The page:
The Gates Foundation proposes a simple, low-cost way to assess this blood loss: a calibrated obstetric drape that looks like a V-shaped plastic bag, which is hung on the edge of the patient’s bed so the blood falls into it and rises like the mercury in a thermometer. That is a quick visual gauge that can alert healthcare personnel in time. Furthermore, instead of sequentially applying the five treatments to stop bleeding (uterine massage, oxytocic drugs, tranexamic acid, IV fluids and genital-tract examination), they propose grouping them all together. In a study called E-MOTIVE, Nigerian obstetrician-gynecologist Hadiza Galadanci and a team of researchers from four African countries with a high maternal mortality rate found that using the drapes and following the updated guidelines managed to decrease cases of severe bleeding by a remarkable 60%.
Another of the proposed changes is the treatment of anemia, which affects 37% of pregnant women (although in some areas of the world, such as South Asia, it can go up to 80%) and increases the chances of hemorrhage during childbirth. Diagnosing it during pregnancy is essential, but instead of treating it with oral iron supplements that must be taken for 180 days, Bosede Afolabi, a Nigerian obstetrician and researcher, is working to implement a promising new intervention in her country: a single intravenous infusion of iron that takes 15 minutes and can replenish a woman’s iron reserves during pregnancy.
Another of the main causes of maternal mortality is infection. In recent years, researchers have discovered that one of the most promising new ways to prevent infections during pregnancy is one of the most used antibiotics in the world: azithromycin. In a trial carried out in sub-Saharan Africa, it reduced cases of sepsis (an extreme inflammatory reaction) by one third.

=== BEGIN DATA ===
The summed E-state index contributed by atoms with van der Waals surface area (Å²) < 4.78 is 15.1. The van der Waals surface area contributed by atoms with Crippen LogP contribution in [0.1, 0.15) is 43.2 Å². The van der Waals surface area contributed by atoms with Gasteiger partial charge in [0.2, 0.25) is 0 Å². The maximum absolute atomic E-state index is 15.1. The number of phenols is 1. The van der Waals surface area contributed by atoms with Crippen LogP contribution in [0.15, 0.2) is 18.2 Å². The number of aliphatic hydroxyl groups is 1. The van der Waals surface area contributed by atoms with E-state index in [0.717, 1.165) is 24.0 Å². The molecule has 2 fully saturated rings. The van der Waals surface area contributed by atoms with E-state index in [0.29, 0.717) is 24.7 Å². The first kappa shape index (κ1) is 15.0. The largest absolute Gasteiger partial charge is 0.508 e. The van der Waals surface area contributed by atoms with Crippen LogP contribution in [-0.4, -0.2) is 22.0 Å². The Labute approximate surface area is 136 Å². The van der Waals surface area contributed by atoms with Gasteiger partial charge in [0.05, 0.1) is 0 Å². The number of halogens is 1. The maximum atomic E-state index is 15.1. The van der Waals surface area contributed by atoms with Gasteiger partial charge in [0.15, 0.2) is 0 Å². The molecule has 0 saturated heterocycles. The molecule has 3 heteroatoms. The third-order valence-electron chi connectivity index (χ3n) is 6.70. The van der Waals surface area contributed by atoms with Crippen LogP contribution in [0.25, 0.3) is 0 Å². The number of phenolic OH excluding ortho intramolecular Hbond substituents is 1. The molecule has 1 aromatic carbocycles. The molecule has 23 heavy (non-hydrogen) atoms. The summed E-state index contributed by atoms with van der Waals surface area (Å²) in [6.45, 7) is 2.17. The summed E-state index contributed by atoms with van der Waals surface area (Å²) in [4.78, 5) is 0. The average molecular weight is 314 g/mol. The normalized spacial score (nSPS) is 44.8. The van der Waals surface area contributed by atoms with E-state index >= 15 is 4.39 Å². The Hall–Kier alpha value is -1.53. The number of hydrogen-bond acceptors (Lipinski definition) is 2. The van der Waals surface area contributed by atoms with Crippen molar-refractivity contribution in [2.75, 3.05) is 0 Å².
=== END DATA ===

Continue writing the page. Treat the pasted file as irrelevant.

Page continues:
“These breakthroughs aren’t silver bullets on their own — they require countries to keep recruiting, training, and fairly compensating health care workers, especially midwives, and building more resilient health care systems. But together, they can save the lives of thousands of women every year,” reflects Melinda French Gates.
The baby knowledge boom
“Over the past decade, the field of child health has moved faster and farther than I thought I’d see in my lifetime,” writes Bill Gates, highlighting the launch of three Gates Foundation programs to carry out research on the deaths of children and newborns, in order to prevent them: CHAMPS (Child Health and Mortality Prevention Surveillance); PERCH, which analyzes the causes of childhood pneumonia; and GEMS, for diarrheal diseases.
Ten years ago, he explains, “any record of a child’s death would generally list one of the four most common causes: diarrhea, malnutrition, pneumonia, or premature birth.” However, he continues, “each was a vast ocean of different illnesses, with scores of different causes and cures. Pneumonia, for example, is linked to more than 200 types of pathogens.”
The collection of data carried out in recent years — taking blood and tissue samples from children who had died and comparing cases — has revealed that some pathogens were less likely than expected, such as the one that causes whooping cough, while others were more common, such as Klebsiella, which is more difficult to treat. The new information about this last bacteria “is leading doctors to change what antibiotics they use,” explains Bill Gates. This is what he refers to as the baby knowledge boom. “Thanks to studies like CHAMPS, GEMS and PERCH, the medical field has begun to understand precisely when and why some babies are dying, which allows them to keep others alive,” he stresses.
Another example that Gates highlights is how doctors help premature babies breathe by giving antenatal corticosteroids (ACS) to pregnant mothers who are going to give birth prematurely. According to the foundation’s calculations, “ACS could save the lives of 144,000 infants in sub-Saharan Africa and South Asia by 2030 and nearly 400,000 by 2040.” Probiotic supplements with bifidobacteria (bacteria that live in the digestive system and help break down milk sugars) also reduce the risk of death or serious illness in premature babies.